Influence

In the final years of the 1st century BC
Tincomarus Tincomarus (a dithematic name form typical of insular and continental Celtic onomastics, analysable as ''tinco-'', perhaps a sort of fish f Latin ''tinca'', English ''tench''+ ''maro-'', "big") was a king of the Iron Age Belgae, Belgic tribe of ...
, a local ruler in southern Britain, started issuing coins that appear to have been made from melted down ''denarii''. The coins of
Eppillus Eppillus (Celtic The words Celt and Celtic (also Keltic) may refer to: Ethno-linguistics *Celts The Celts (, see pronunciation of ''Celt'' for different usages) are. "CELTS location: Greater Europe time period: Second millennium B.C.E. to ...
, issued around
Calleva Atrebatum Calleva Atrebatum ("Calleva of the Atrebates") was originally an British Iron Age, Iron Age oppidum, settlement, capital of the Atrebates civitas, tribe, and subsequently a town in the Roman province of Britannia. Its ruins lie to the west of, and ...
around the same time, appear to have derived design elements from various ''denarii'' such as those of
Augustus Caesar Augustus (23 September 63 BC19 August AD 14) was the first Roman emperor The Roman emperor was the ruler of the Roman Empire during the imperial period (starting in 27 BC). The emperors used a variety of different titles through ...

Augustus
and
M. Volteius ( ; ; pl. ; ; 1512, from Middle French Middle French (french: moyen français) is a historical division of the French language French ( or ) is a Romance language of the Indo-European family The Indo-European languages are a la ...
. Even after the ''denarius'' was no longer regularly issued, it continued to be used as a unit of account, and the name was applied to later Roman coins in a way that is not understood. The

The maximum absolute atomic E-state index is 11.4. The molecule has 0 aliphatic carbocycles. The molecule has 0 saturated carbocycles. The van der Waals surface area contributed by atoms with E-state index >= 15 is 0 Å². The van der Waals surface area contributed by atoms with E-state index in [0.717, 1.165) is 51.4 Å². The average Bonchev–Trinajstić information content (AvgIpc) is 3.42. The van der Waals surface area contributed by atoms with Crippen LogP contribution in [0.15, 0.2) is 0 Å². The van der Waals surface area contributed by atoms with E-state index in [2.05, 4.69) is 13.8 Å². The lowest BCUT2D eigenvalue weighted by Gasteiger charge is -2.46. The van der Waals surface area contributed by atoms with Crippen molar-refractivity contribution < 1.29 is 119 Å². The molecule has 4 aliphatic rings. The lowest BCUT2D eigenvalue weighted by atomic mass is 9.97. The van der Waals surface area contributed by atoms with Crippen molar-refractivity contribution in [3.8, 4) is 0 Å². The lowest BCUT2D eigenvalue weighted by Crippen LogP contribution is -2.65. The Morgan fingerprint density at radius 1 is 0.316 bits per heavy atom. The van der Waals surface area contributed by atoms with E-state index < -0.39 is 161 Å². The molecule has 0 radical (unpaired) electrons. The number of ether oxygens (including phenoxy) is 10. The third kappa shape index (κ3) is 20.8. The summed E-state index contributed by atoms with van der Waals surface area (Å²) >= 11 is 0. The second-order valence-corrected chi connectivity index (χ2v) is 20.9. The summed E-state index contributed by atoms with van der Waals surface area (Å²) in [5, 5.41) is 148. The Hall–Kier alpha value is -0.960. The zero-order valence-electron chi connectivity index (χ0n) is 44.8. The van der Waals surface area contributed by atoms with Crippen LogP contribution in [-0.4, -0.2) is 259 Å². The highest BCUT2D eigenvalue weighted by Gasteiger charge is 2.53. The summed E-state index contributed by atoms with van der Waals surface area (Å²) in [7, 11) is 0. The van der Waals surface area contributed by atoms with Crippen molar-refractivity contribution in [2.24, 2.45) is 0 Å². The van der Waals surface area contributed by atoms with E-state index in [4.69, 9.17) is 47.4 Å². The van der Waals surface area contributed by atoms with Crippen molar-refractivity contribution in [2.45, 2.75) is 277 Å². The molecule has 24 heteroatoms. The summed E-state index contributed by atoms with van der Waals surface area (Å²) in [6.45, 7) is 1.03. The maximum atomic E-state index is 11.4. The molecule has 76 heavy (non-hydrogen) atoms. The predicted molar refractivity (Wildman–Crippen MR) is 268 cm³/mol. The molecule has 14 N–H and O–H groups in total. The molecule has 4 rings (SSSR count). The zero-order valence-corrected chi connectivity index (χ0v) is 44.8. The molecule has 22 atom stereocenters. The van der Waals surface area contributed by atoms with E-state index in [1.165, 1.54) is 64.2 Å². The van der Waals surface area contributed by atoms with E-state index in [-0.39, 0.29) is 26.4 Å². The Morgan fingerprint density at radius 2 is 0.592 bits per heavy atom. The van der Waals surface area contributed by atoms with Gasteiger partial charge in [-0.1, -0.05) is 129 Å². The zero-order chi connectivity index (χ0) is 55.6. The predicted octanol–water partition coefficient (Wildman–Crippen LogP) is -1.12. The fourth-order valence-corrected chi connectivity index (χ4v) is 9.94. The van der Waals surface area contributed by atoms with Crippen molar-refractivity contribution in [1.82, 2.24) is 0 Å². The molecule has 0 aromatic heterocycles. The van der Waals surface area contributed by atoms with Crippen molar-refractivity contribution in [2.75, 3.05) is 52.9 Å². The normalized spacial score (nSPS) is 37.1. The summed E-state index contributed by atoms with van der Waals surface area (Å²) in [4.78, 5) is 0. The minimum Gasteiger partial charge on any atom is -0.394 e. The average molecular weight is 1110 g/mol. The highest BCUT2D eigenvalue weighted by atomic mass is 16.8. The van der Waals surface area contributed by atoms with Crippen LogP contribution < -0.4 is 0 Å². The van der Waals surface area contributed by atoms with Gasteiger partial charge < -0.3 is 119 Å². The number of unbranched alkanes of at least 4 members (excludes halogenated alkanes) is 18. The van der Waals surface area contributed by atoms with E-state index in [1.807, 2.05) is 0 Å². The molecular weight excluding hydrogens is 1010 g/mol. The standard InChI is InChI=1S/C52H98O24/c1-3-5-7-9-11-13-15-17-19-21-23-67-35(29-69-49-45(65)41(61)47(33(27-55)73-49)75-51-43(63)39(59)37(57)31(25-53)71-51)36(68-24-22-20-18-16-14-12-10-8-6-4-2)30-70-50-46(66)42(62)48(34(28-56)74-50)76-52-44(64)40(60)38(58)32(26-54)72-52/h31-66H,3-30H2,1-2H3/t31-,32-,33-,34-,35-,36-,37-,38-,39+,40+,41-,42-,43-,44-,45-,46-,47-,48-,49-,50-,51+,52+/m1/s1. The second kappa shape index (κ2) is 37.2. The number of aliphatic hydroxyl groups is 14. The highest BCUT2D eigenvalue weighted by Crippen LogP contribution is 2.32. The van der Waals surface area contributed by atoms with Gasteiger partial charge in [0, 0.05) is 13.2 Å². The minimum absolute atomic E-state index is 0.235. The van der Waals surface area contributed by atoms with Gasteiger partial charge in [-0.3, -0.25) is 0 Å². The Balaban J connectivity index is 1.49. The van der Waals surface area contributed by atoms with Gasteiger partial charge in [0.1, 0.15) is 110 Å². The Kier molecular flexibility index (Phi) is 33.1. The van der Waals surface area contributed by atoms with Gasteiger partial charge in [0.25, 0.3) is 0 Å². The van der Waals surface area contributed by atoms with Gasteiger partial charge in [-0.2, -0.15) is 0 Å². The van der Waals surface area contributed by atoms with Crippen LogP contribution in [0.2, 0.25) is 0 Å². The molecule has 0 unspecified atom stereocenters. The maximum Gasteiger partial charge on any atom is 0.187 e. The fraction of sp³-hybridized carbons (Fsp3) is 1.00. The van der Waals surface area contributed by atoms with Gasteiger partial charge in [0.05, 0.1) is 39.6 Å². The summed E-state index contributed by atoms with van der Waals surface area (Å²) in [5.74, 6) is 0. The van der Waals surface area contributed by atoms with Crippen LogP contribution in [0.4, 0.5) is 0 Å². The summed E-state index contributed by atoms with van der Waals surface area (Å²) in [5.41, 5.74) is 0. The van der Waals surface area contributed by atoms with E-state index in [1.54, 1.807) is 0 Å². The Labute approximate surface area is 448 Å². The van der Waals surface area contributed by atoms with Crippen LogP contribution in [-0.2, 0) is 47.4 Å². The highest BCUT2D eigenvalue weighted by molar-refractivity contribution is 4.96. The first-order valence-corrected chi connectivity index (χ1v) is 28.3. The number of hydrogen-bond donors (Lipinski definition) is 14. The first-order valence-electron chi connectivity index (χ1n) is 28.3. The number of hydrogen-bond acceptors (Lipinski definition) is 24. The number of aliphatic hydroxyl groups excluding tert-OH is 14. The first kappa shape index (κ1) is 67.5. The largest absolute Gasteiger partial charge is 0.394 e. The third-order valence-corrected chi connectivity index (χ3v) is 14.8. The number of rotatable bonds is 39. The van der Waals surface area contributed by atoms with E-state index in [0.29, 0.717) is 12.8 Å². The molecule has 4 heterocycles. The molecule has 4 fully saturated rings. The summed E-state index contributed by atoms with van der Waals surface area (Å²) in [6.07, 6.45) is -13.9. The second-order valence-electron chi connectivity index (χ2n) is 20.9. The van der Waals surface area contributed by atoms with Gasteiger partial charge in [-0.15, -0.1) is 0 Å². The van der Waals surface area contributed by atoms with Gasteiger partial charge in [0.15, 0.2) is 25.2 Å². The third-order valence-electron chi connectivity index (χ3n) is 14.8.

Arab The Arabs (singular Arab ; singular ar, عَرَبِيٌّ, : , Arabic pronunciation: , plural ar, عَرَبٌ, : , Arabic pronunciation: ) are an mainly inhabiting the . In modern usage the term refers to those who originate from an Arab co ...

Arab
s who conquered large parts of the land that once belonged to the Eastern Roman Empire issued their own
gold dinar The gold dinar ( ar, ﺩﻳﻨﺎﺭ ذهبي) is an Islamic medieval gold coin first issued in AH 77 (696–697 CE) by Caliph A caliphate ( ar, خِلَافَة, ) is an Islamic state An Islamic state is a form of gove ...
. The lasting legacy of the ''denarius'' can be seen in the use of "d" as the abbreviation for the British
penny A penny is a coin A coin is a small, flat, (usually, depending on the country or value) round piece of metal A metal (from Greek Greek may refer to: Greece Anything of, from, or related to Greece Greece ( el, Ελλάδα, , ...

penny
until 1971. It also survived in
France France (), officially the French Republic (french: link=no, République française), is a transcontinental country This is a list of countries located on more than one continent A continent is one of several large landmasses ...

France
as the name of a coin, the
denier Denier may refer to: * the French form of ''denarius'' (penny) ** French denier (penny), a type of medieval coin ** Denier (unit), a unit of linear mass density of fibers ** ''Denier'', also ''Denyer'', a French and English surname (probably a me ...
. The denarius also survives in the common Arabic name for a currency unit, the ''
dinar The dinar () is the principal currency A currency, "in circulation", from la, currens, -entis, literally meaning "running" or "traversing" in the most specific sense is money Image:National-Debt-Gillray.jpeg, In a 1786 James Gillray c ...

dinar
'' used from pre-Islamic times, and still used in several modern Arab nations. The major currency unit in former
Principality of Serbia The Principality of Serbia ( sr, Кнежевина Србија, Kneževina Srbija) was a semi-independent state in the Balkans The Balkans ( ), also known as the Balkan Peninsula, are a geographic area in southeastern Europe Europe i ...